With the foregoing in mind, it is a primary object of the present invention to provide novel hyperbaric oxygenation apparatus and related methods.
A further important object of the present invention is to provide a novel hyperbaric oxygenation apparatus and related methods which overcome or substantially alleviate the aforementioned problems of the prior art.
It is an additional significant object of the present invention to provide a novel hyperbaric oxygenation apparatus comprising a chamber in the form of a disposable inflatable bag of impervious inexpensive synthetic resinous material.
It is a further dominant object of the present invention to provide a novel hyperbaric oxygenation apparatus wherein the pressure and delivery of oxygen into the hyperbaric chamber thereof is pulsated between maximum and minimum positive values causing the patient, at the limb under treatment to experience first a desirable increase in the blood gas levels in the limb under treatment notwithstanding a restrict on in blood flow and thereafter a return to normal blood flow in the limb.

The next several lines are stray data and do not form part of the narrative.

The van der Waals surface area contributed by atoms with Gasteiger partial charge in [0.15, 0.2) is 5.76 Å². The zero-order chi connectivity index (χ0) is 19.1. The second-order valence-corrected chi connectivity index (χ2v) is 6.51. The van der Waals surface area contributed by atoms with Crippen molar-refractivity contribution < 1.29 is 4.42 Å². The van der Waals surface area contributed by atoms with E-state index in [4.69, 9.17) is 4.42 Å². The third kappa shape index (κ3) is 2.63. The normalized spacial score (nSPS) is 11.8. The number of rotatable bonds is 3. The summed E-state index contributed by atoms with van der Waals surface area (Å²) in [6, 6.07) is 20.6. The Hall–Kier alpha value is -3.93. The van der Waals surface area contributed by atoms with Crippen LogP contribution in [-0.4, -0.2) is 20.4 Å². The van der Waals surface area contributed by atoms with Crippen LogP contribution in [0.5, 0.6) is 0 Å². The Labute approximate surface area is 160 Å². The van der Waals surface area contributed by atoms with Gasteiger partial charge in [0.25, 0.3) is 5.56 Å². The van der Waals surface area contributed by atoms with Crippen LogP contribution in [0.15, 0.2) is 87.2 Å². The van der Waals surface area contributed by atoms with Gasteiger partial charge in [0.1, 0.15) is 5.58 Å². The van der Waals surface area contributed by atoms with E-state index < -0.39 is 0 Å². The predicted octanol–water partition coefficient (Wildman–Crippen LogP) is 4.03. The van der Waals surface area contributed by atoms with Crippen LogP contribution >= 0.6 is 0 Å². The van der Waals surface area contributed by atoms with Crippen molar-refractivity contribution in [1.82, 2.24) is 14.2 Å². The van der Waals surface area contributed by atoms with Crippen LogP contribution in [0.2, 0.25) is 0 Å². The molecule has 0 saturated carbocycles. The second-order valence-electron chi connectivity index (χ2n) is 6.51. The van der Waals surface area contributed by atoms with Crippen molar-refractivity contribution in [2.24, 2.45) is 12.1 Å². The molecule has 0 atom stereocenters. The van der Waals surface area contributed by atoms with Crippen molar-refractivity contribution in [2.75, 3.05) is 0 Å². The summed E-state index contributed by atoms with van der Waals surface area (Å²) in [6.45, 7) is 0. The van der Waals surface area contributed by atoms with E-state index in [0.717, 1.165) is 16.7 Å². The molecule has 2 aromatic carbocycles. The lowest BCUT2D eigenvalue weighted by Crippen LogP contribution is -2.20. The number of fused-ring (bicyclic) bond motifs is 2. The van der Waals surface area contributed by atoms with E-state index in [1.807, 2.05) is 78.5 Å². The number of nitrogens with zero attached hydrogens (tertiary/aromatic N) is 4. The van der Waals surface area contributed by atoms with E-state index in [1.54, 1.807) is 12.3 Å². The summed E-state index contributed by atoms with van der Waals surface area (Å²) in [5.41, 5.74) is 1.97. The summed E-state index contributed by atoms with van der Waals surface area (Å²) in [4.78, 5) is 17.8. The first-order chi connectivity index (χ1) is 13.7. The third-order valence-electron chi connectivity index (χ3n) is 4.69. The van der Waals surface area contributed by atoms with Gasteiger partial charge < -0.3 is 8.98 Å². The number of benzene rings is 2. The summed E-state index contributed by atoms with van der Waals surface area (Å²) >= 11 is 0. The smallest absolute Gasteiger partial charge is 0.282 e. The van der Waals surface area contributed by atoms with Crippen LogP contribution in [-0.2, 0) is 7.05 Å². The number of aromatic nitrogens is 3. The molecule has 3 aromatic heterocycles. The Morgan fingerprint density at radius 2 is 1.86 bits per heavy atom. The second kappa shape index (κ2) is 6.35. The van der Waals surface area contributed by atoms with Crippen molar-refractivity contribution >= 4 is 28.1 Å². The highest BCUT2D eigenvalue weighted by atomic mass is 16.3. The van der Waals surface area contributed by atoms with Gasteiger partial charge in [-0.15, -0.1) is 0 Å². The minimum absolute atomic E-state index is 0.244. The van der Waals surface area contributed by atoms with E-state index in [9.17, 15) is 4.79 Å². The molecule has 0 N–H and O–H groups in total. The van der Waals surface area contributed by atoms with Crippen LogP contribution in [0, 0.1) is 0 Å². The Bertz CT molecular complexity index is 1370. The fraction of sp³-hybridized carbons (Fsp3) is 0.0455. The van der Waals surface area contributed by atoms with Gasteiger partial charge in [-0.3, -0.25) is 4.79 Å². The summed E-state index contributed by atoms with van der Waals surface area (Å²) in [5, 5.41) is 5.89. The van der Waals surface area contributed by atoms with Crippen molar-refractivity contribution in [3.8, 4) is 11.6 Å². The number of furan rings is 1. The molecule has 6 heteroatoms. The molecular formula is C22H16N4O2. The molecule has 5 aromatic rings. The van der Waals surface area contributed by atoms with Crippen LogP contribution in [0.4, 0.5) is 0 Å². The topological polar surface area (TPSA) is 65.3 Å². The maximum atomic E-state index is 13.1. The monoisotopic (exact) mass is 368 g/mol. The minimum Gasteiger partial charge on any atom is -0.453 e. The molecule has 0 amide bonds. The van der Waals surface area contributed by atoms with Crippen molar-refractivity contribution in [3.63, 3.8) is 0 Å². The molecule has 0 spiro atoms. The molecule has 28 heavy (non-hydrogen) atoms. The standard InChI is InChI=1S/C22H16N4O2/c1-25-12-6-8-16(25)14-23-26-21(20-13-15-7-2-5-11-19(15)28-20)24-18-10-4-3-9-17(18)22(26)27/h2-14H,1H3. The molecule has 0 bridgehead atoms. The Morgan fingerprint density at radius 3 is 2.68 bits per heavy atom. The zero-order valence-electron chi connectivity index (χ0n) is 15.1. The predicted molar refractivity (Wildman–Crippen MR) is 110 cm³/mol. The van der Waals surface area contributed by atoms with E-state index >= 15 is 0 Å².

A further object of paramount importance is the provision of the novel hyperbaric oxygenation apparatus and related methods wherein a respirator, normally used for intubated respiratory patients, is selectively used in conjunction with a hyperbaric oxygenation bag according the present invention by which oxygen is delivered through port means to the bag until the bag is entirely inflated and fully pressurized following which oxygen is slowly bled from the bag through the port means at a controlled rate until the minimum positive pressure is reached at which time the bag is partially deflated.